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School / District Resources to Support Immigrant and Refugee Students

All children in California, regardless of immigration status, have a constitutional right to high-quality education.

“And as educators, we also have a moral obligation to ensure a bright future for every child in our care,” says San Diego County Superintendent of Schools Dr. Paul Gothold.

California is home to the largest population of immigrants in the country and San Diego County teachers, paraeducators, counselors, and administrators may have students who are newly arrived immigrants (also known as newcomers) in their classrooms and schools.

Some of our students who are newcomers may be refugees to America for political and economic reasons. Under U.S. law, a “refugee” is a person who is unable or unwilling to return to their home country because of a “well-founded fear of persecution” due to race, membership in a particular social group, political opinion, religion, or national origin. 

Students who are refugee and newcomer immigrants frequently experience incredible hardships prior to their arrival in U.S. schools. Such difficult ordeals can affect their social and emotional well-being and readiness to learn while at school. Professional learning related to trauma-informed practices can help provide the tools for educators to create a culture of support and respect. Establishing environments that build a network of resiliency around students will also greatly aid immigrant newcomer and refugee students to better engage and build relationships necessary for positive human development and scholarly success at school.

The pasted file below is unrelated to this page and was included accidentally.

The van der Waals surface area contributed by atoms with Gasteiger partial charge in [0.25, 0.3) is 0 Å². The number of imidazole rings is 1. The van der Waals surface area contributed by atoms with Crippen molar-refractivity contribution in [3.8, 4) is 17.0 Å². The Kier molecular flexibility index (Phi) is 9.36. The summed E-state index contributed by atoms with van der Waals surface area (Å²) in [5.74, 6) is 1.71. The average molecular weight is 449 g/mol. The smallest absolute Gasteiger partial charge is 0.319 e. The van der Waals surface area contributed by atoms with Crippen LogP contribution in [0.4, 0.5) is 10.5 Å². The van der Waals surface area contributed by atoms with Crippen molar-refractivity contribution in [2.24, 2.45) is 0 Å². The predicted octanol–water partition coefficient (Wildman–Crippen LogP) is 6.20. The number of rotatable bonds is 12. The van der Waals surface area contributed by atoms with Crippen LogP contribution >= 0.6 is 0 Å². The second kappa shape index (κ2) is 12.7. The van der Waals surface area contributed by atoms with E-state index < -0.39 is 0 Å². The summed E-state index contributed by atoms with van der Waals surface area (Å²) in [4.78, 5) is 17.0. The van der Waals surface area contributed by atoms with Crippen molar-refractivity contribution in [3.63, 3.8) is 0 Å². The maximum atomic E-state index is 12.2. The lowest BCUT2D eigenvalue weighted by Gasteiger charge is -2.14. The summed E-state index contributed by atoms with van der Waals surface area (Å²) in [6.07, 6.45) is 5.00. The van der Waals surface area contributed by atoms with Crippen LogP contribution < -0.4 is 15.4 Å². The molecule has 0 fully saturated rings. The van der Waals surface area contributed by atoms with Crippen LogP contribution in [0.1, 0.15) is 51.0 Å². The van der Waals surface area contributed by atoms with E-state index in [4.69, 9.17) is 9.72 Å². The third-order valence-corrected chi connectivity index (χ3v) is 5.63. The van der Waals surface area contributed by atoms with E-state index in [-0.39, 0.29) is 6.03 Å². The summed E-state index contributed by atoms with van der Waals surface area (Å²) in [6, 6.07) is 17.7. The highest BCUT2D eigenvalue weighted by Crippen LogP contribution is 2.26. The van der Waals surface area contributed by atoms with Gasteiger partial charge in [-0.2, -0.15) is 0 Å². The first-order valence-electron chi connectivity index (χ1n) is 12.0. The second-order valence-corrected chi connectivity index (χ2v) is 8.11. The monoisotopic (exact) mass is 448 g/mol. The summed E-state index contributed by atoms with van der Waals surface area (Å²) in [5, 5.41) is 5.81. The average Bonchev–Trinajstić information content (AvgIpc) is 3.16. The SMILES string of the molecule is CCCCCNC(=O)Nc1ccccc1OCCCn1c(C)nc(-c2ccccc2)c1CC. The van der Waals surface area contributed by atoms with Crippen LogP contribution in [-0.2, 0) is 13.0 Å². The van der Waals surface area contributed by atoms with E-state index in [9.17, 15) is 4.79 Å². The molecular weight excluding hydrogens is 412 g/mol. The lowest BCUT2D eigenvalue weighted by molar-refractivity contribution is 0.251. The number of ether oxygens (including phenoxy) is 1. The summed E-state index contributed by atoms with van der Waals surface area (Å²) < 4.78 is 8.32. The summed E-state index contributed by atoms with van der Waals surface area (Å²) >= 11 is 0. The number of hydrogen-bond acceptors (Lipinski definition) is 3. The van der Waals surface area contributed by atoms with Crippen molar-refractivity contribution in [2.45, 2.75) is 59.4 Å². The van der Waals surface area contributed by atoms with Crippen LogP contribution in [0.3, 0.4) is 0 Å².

Our students who are refugees often experience challenges and trauma with the sudden upheaval or overwhelming changes of settling into a new location with a new cultural context. It can be helpful if educators have resources related to basic human needs, such as hunger, clothing and shelter readily available. 

Student writing at desk in classroom

Teacher/Counselor/Administrator Resources to Build Safe and Supportive Schools/Classrooms

  • Curricular Materials
  • After-School Opportunities
  • Dual Enrollment Opportunities
  • Scholarship Opportunities
  • High School Credit Recovery
  • Alternative Schooling

To better serve immigrant newcomers and refugees, educators may wish to seek out multilingual/multicultural curricular resources that inform the peers of the assets these students bring to school or incorporate materials that permit students to reexamine their own cultures/literature/art and those of the United States. Empowering students to participate in afterschool programs that enable stronger connections with peers and the local community can also be greatly beneficial.

Since immigrant students may have experienced interrupted schooling or need ample time to learn the English language sufficiently to access the full spectrum of educational opportunities in their community, educators can best assist them by seeking scholarship options which fit these students well, perusing alternative schooling options for students who prefer them, facilitating students dual enrollment in college/career tech programs, and recover high school course credit as needed. Ultimately, creating supplemental and flexible opportunities for immigrant newcomers and refugees to explore their personal interests and pursue their learning goals will maximize their educational success.